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Chapter Summary

New Christians of Jewish, African or Amerindian origin suffered for centuries from their being positioned by the dominant majority and other minorities as ?in-between' yet also cultivated on their own such in-betweeness as a defensive barrier, a privileged space, an unsharable uniqueness. To borrow terminology from Hernández, they were ?maybe' Christians, ?maybe' Spaniards, ?maybe' Whites. Though many, perhaps even most individuals from these groups no longer practiced many or any particulars of their traditions, the entire group remained, seemingly permanently, ?designated' as Jews, Africans or Amerindians. Characterizing "Black-Jewish" relations in the seventeenth century almost inevitably retrojects today's socio-economic and political tensions. As two groups of intermediaries or go-betweens that served vastly different purposes for the empires, Judeoconversos and Afroiberians stood very much in conflict, often quite direct, with one another. Added to this was a very real religious and theo-political divergence.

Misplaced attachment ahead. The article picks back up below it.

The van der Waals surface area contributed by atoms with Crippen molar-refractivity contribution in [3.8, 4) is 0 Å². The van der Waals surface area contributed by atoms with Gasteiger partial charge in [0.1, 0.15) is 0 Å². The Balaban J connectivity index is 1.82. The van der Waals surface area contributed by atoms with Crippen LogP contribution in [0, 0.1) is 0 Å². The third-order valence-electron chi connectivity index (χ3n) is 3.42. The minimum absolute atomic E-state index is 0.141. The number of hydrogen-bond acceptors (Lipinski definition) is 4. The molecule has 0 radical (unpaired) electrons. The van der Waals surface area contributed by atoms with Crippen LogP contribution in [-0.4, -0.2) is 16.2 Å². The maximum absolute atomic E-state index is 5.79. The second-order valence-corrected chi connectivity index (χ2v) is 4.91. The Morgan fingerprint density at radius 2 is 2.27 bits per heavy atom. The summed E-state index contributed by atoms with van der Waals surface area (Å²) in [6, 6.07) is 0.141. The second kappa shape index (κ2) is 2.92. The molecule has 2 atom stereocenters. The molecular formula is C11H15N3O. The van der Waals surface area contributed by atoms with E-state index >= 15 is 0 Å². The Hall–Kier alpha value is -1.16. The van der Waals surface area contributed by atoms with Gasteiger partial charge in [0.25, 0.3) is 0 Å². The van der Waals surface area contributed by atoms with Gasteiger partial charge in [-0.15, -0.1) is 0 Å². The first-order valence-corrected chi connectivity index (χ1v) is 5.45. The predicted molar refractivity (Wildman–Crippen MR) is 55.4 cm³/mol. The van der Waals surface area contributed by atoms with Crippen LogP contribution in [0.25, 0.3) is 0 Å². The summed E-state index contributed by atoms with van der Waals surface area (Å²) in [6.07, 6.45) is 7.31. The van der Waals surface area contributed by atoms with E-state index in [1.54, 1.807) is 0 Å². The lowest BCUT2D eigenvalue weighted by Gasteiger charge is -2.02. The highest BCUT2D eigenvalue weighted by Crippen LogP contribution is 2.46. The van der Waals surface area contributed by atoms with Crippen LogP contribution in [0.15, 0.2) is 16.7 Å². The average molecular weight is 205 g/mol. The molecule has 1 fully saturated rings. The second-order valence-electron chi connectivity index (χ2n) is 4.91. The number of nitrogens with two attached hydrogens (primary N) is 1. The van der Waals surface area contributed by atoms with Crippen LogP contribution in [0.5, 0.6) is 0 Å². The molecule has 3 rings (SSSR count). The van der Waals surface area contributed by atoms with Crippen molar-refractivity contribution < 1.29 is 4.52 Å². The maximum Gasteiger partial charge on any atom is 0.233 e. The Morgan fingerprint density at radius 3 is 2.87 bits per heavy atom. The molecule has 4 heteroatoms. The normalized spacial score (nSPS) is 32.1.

Keywords: Afroiberians; Amerindians; Black-Jewish relations; Christians; Judeoconversos; religious divergence; theo-political divergence



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